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Elvidge, C. D., Sutton, P. C., Ghosh, T., Tuttle, B. T., Baugh, K. E., Bhaduri, B., et al. (2009). A global poverty map derived from satellite data. Computers & Geosciences, 35(8), 1652–1660.
Abstract: A global poverty map has been produced at 30 arcsec resolution using a poverty index calculated by dividing population count (LandScan 2004) by the brightness of satellite observed lighting (DMSP nighttime lights). Inputs to the LandScan product include satellite-derived land cover and topography, plus human settlement outlines derived from high-resolution imagery. The poverty estimates have been calibrated using national level poverty data from the World Development Indicators (WDI) 2006 edition. The total estimate of the numbers of individuals living in poverty is 2.2 billion, slightly under the WDI estimate of 2.6 billion. We have demonstrated a new class of poverty map that should improve over time through the inclusion of new reference data for calibration of poverty estimates and as improvements are made in the satellite observation of human activities related to economic activity and technology access.
Woolsey, S., Capelli, F., Gonser, T., Hoehn, E., Hostmann, M., Junker, B., et al. (2007). A strategy to assess river restoration success. Freshwater Biol, 52(4), 752–769.
Abstract: 1. Elaborate restoration attempts are underway worldwide to return human-impacted rivers to more natural conditions. Assessing the outcome of river restoration projects is vital for adaptive management, evaluating project efficiency, optimising future programmes and gaining public acceptance. An important reason why assessment is often omitted is lack of appropriate guidelines.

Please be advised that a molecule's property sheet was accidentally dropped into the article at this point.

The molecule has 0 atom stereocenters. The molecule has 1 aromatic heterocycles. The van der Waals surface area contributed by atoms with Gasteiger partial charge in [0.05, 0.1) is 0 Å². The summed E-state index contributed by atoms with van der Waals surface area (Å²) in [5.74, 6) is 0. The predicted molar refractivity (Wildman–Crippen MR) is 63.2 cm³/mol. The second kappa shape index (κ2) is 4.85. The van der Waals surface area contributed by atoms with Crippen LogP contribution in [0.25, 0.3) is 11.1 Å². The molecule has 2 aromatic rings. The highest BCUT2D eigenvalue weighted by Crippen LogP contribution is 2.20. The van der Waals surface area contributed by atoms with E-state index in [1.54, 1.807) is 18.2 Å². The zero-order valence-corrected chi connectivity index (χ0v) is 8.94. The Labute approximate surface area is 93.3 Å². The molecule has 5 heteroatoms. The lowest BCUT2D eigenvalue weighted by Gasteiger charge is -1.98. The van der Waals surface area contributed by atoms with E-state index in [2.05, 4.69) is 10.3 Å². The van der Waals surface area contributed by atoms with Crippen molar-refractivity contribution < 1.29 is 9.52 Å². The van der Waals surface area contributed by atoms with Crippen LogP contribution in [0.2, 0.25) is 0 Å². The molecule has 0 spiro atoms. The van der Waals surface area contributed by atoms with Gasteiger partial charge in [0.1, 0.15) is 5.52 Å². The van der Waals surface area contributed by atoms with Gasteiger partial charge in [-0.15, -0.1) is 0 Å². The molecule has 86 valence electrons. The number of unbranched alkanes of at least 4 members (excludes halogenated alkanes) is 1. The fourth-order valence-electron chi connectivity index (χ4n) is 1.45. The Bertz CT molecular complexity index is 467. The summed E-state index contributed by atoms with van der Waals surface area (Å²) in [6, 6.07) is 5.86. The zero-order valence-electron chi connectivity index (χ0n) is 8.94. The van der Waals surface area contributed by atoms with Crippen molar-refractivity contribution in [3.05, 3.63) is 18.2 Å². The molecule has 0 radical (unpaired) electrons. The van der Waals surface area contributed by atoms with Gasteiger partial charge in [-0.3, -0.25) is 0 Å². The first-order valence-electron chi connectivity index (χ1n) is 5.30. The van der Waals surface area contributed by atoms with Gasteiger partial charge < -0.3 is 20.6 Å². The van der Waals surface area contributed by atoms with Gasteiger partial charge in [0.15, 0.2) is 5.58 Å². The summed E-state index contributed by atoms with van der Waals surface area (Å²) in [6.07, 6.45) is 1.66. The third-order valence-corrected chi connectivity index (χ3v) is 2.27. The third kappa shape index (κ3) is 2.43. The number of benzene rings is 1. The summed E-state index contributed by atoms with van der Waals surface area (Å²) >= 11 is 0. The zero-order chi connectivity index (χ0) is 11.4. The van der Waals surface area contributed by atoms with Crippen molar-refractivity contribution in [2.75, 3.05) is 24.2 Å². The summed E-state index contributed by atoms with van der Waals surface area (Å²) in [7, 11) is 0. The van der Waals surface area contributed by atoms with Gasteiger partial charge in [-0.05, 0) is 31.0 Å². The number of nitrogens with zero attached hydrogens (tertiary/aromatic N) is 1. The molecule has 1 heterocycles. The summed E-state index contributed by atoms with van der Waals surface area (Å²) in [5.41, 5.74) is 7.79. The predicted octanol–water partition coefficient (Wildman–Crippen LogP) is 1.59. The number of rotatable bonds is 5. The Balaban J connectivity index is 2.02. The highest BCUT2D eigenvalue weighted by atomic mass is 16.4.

2. Here we present guidelines for assessing river restoration success. They are based on a total of 49 indicators and 13 specific objectives elaborated for the restoration of low- to mid-order rivers in Switzerland. Most of these objectives relate to ecological attributes of rivers, but socio-economic aspects are also considered.
3. A strategy is proposed according to which a set of indicators is selected from the total of 49 indicators to ensure that indicators match restoration objectives and measures, and that the required effort for survey and analysis of indicators is appropriate to the project budget.
4. Indicator values are determined according to methods described in detailed method sheets. Restoration success is evaluated by comparing indicator values before and after restoration measures have been undertaken. To this end, values are first standardised on a dimensionless scale ranging from 0 to 1, then averaged across different indicators for a given project objective, and finally assigned to one of five overall success categories.
5. To illustrate the application of this scheme, a case study on the Thur River, Switzerland, is presented. Seven indicators were selected to meet a total of five project objectives. The project was successful in achieving âprovision of high recreational valueâ, âlateral connectivityâ and âvertical connectivityâ but failed to meet the objectives âmorphological and hydraulic variabilityâ and ânear natural abundance and diversity of faunaâ. Results from this assessment allowed us to identify potential deficits and gaps in the restoration project. To gain information on the sensitivity of the assessment scheme would require a set of complementary indicators for each restoration objective.